The Phils put together two-out singles by Trillo, Larry Bowa and Bob Boone to score a second-inning run. They squandered two-out singles by Bake McBride and Mike Schmidt in the third and didn't get another hit until Ramon Aviles pinch-hit for Walk with two outs in the seventh and bounced a single up the middle. A two-out error by Royster after a walk to McBride set the table for a double by Trillo, back in the lineup after jamming two fingers on his right hand in Houston.


ONLY ONE RUN scored on the play, even though the fleet Maddox was running with two outs. "It was a freak thing," third base coach Lee Elia said. "The ball hit that metal sign that says how many feet it is down the line and took a deep bounce to Burrough. Normally, the ball hits the fence out there and dies. The outfielder has to go get it. Otherwise. Garry scores easy. But the ball got to Burroughs so fast I had to hold him up."


Larry Bowa lined sharply to left for the final out and the Phillies went quietly in the ninth.


Win three, lose three... It is life on a treadmill for a team that can please you or tease you with the best of them.


PHILUPS: Manny Trillo's 2-for-4 raised his league-leading average to.333... Garry Maddox had his hitting streak snapped at 12 games... Dale Murphy, who covers less ground than an Iranian press release, made a spectacular diving catch to take a hit away from Bake McBride in the sixth... Phils limped into Cincinnati for a three-game series with the faltering Reds. Randy Lerch will come out of Dallas Green's doghouse against the Reds' equivalent, 5-9 Mike LaCoss... Phils sent hitting coach Billy DeMars back to Philly to work with Greg Luzinski, eligible to come off the DL on the next home stand... Happy to report that Kevin Saucier passed his kidney stone Friday and warmed up the last two days... Larry Christenson has been throwing on a schedule. and says he might be able to pitch by mid-August.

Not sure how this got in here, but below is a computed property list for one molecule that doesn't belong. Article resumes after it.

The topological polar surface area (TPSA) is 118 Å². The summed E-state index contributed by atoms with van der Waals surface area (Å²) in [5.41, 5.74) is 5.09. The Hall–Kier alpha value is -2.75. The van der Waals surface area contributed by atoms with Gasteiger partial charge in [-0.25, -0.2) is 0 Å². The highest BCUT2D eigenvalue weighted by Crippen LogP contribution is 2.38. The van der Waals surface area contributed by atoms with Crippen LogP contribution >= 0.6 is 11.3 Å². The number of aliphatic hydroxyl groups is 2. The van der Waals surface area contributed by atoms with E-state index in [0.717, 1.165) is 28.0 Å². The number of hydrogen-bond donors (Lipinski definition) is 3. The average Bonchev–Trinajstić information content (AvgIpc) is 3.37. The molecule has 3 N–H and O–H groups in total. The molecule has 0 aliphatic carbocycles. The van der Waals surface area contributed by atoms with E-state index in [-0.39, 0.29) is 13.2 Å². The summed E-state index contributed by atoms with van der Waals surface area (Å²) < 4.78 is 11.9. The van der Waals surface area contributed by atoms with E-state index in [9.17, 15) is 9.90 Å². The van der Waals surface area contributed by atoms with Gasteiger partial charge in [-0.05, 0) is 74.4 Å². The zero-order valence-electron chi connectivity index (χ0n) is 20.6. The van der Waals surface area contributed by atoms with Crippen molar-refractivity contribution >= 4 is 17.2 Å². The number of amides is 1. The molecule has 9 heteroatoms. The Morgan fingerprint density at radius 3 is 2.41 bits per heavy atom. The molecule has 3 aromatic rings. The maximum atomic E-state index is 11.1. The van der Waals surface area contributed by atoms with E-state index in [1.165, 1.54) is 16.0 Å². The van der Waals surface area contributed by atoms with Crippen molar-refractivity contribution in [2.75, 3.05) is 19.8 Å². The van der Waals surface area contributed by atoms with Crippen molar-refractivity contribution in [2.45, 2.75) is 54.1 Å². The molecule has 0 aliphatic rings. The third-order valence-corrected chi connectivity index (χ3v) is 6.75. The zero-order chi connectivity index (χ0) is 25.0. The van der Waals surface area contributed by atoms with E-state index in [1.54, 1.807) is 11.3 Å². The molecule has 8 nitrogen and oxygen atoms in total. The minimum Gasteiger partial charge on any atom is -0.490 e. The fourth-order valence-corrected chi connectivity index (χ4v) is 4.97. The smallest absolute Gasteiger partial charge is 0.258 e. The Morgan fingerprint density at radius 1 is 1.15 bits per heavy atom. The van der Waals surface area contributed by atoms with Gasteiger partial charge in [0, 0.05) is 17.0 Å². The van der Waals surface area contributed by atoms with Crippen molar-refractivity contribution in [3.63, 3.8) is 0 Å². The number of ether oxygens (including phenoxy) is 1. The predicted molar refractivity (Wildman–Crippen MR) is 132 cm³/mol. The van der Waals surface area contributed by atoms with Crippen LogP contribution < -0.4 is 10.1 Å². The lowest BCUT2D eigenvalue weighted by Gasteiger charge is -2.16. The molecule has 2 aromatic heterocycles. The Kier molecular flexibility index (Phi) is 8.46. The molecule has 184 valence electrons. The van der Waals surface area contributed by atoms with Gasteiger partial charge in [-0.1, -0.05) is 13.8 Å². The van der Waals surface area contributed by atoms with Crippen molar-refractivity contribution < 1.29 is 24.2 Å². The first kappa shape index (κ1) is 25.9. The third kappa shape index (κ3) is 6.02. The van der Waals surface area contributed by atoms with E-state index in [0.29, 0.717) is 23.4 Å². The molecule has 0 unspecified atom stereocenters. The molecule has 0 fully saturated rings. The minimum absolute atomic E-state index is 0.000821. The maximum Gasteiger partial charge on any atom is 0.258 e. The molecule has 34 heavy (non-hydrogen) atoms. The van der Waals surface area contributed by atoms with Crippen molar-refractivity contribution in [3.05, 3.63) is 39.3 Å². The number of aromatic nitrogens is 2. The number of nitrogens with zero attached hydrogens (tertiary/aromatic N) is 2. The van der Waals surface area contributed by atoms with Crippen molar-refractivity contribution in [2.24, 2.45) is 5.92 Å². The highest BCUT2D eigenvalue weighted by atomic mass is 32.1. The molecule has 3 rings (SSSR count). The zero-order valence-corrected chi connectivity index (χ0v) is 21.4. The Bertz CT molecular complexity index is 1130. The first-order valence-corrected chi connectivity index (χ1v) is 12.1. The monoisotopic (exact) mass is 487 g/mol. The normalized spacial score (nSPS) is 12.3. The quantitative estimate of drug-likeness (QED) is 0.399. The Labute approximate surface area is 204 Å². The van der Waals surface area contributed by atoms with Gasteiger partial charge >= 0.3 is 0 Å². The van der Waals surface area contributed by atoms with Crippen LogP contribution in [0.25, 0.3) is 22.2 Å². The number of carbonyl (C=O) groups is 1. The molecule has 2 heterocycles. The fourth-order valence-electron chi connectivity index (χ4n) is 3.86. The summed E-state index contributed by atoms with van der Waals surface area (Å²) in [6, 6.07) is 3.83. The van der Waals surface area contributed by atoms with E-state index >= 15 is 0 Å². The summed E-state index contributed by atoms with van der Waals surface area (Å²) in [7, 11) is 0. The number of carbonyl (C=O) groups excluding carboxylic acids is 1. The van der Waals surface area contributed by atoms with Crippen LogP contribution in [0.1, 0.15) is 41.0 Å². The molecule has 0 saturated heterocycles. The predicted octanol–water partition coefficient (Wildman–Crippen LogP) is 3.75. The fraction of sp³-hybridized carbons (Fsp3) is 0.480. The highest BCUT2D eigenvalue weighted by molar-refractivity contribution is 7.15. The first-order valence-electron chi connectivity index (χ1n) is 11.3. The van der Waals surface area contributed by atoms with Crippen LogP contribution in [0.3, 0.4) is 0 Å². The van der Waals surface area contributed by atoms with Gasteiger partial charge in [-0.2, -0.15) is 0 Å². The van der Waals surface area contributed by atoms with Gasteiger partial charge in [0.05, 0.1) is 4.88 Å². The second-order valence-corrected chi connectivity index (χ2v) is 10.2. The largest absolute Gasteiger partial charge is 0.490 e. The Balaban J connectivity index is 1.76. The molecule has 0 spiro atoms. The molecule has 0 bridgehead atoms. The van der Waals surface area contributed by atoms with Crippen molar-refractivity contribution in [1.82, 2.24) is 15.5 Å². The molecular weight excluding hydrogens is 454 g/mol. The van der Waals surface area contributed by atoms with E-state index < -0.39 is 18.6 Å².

11 Winners


There were eleven winners over the weekend in the Daily News Home Run Payoff contest. Saturday in the first game of the twi-nighter against the Atlanta Braves, Anna Sparr of Douglassville, Pa., Paul White of Graterford, Pa., and Ruth Paul of Philadelphia each won four tickets to a Phillies game.


In the second game, Sparky Adams of Philadelphia won $25 on a fielder's choice RBI by Bake McBride. Mary L. Simpson also of Philadelphia won $10 on a single by Keith Moreland. Arthur L. Farber of Quakertown, Pa., and Anthony S. DiBiase and James Riley of Drexel Hill, Pa., each won four tickets to a Phillies game.


In Sunday's game against the Braves, Ray Riale of Malvern, Pa., T. Campbell of Philadelphia and Pat Rimkus of Philadelphia, each won four tickets to a Phillies game.


So far, the Daily News has paid out $12,340. Today's entry coupon appears on Page 52.